• "It is not that they are too big to fail but they have simply too much reputation to lose" Thank you for this perspective. It makes a lot of sense why they'd strive to uphold their reputation Apr 6, 2019 at 21:41

You could ask the same question about AWS. In theory, a malicious operator working for Amazon could steal all your encryption keys and other sensitive data straight out of memory from your virtual machines.

You could put your own physical hardware in a colo facility, but then you're still trusting that the facility employees with the physical security of your machine. They could easily go open up your box, yank the RAM chips, and read everything that was in them (yes, this is possible even after they lose power). Or maybe they could just install a PCI card that exfiltrates the memory live.

You could run the server in a facility you operate yourself... but you're still relying on the hardware to be secure. Intel or Supermicro or any of the manufacturers of your hardware could in theory have inserted a back door.

In the real world, to get things done, at some point you need to trust people. If you want to use a cloud service provider, you probably need to trust them. You do, of course, get to choose who you want to trust, and as a result, these providers work very hard to implement good security practices that make them trustworthy.

I happen to be a Cloudflare employee -- I'm the tech lead for the Cloudflare Workers product. I personally do not have permission nor technical ability to log into any production machine, much less look at live data passing through it. I could perhaps add some code to my project which steals data, but I'd have to get it past code review and approved for release. But sure, several Cloudflare employees working together could maybe do something bad -- just as several AWS, Equinix, or Intel employees working together could do something bad. If they were caught, they'd probably go to jail, but it's still theoretically possible.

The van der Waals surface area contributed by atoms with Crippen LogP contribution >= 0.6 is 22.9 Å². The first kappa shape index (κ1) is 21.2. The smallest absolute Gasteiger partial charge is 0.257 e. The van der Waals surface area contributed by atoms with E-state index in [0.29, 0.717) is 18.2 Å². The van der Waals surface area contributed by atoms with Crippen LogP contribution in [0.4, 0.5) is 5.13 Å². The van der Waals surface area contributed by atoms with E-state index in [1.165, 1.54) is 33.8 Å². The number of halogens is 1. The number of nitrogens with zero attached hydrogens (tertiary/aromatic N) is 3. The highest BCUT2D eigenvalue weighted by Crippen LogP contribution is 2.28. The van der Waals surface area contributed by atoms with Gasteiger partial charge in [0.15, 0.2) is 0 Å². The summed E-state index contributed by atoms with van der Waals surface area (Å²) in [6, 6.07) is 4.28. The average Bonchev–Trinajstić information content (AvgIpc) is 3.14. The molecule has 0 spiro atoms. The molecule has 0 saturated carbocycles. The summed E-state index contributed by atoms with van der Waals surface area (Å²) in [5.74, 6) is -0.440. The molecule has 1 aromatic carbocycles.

It's up to you to decide who you trust with your service, and up to us to earn that trust through our security track record.

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    You can generally secure a server in a colo facility to a certain extent, e.g. with encrypted memory (either via kernel hacks like vCage or with Intel TME), and you can use remote attestation when inputting an encryption key. A proper IOMMU will also prevent evil busmastering over PCI, and you can destroy the JTAG traces. I believe there was also a recent DEF CON talk on rigging a server for physical colo security giving it a sort of chassis intrusion detection system on steroids (light and vibration sensing, etc.).
    – forest
    Apr 6, 2019 at 7:44
  • I'm sorry if my question seemed pointed or cynical, I certainly meant no offense. I know that you and others at Cloudflare put a lot of effort into making your service as secure as possible, and you've got a wonderful reputation. I trust and will continue to use Cloudflare because of the hard work you've put into making it as reliable as possible. Thank you for the insight into your workflow process Apr 6, 2019 at 21:39
  • @TheFuzzyFish I wasn't offended at all! Sorry if it came off that way. This is a totally fair question. There are people who don't trust us (and people who don't trust AWS, etc.). It's not an unreasonable position to take -- but it does make it awfully hard to run a modern web service... Apr 7, 2019 at 17:44